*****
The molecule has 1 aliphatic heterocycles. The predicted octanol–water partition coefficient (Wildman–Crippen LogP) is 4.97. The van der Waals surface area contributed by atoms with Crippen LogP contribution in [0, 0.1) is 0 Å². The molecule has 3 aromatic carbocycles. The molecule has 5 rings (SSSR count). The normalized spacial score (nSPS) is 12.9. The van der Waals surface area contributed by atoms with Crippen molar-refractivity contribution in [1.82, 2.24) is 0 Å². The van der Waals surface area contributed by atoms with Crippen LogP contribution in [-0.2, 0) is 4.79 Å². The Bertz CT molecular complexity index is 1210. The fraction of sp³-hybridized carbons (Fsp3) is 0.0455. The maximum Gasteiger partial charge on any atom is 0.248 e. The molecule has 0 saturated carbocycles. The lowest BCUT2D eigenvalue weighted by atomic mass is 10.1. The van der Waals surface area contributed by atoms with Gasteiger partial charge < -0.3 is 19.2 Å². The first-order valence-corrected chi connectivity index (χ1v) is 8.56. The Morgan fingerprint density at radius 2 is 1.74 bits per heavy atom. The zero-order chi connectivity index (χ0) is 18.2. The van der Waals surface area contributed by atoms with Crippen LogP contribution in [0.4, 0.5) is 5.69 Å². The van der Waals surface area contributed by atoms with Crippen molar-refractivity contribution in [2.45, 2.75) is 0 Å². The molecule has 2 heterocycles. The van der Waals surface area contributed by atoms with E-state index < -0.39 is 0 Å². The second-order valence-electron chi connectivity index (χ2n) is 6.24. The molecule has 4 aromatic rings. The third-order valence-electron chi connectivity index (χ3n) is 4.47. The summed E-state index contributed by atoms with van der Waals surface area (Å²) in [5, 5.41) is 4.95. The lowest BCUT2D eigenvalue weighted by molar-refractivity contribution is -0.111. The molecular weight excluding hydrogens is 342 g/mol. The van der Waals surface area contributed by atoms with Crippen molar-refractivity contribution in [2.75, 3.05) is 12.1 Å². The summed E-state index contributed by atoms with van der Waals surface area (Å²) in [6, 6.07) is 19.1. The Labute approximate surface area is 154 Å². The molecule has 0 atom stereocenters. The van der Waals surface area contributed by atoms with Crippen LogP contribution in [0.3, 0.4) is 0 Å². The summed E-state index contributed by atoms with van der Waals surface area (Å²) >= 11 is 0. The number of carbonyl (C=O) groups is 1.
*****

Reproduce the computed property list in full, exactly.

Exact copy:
The molecule has 1 aliphatic heterocycles. The predicted octanol–water partition coefficient (Wildman–Crippen LogP) is 4.97. The van der Waals surface area contributed by atoms with Crippen LogP contribution in [0, 0.1) is 0 Å². The molecule has 3 aromatic carbocycles. The molecule has 5 rings (SSSR count). The normalized spacial score (nSPS) is 12.9. The van der Waals surface area contributed by atoms with Crippen molar-refractivity contribution in [1.82, 2.24) is 0 Å². The van der Waals surface area contributed by atoms with Crippen LogP contribution in [-0.2, 0) is 4.79 Å². The Bertz CT molecular complexity index is 1210. The fraction of sp³-hybridized carbons (Fsp3) is 0.0455. The maximum Gasteiger partial charge on any atom is 0.248 e. The molecule has 0 saturated carbocycles. The lowest BCUT2D eigenvalue weighted by atomic mass is 10.1. The van der Waals surface area contributed by atoms with Gasteiger partial charge < -0.3 is 19.2 Å². The first-order valence-corrected chi connectivity index (χ1v) is 8.56. The Morgan fingerprint density at radius 2 is 1.74 bits per heavy atom. The zero-order chi connectivity index (χ0) is 18.2. The van der Waals surface area contributed by atoms with Crippen LogP contribution in [0.4, 0.5) is 5.69 Å². The van der Waals surface area contributed by atoms with Crippen molar-refractivity contribution in [2.45, 2.75) is 0 Å². The molecule has 2 heterocycles. The van der Waals surface area contributed by atoms with E-state index < -0.39 is 0 Å². The second-order valence-electron chi connectivity index (χ2n) is 6.24. The molecule has 4 aromatic rings. The third-order valence-electron chi connectivity index (χ3n) is 4.47. The summed E-state index contributed by atoms with van der Waals surface area (Å²) in [5, 5.41) is 4.95. The lowest BCUT2D eigenvalue weighted by molar-refractivity contribution is -0.111. The molecular weight excluding hydrogens is 342 g/mol. The van der Waals surface area contributed by atoms with Crippen molar-refractivity contribution in [2.75, 3.05) is 12.1 Å². The summed E-state index contributed by atoms with van der Waals surface area (Å²) in [6, 6.07) is 19.1. The Labute approximate surface area is 154 Å². The molecule has 0 atom stereocenters. The van der Waals surface area contributed by atoms with Crippen LogP contribution in [0.3, 0.4) is 0 Å². The summed E-state index contributed by atoms with van der Waals surface area (Å²) >= 11 is 0. The number of carbonyl (C=O) groups is 1.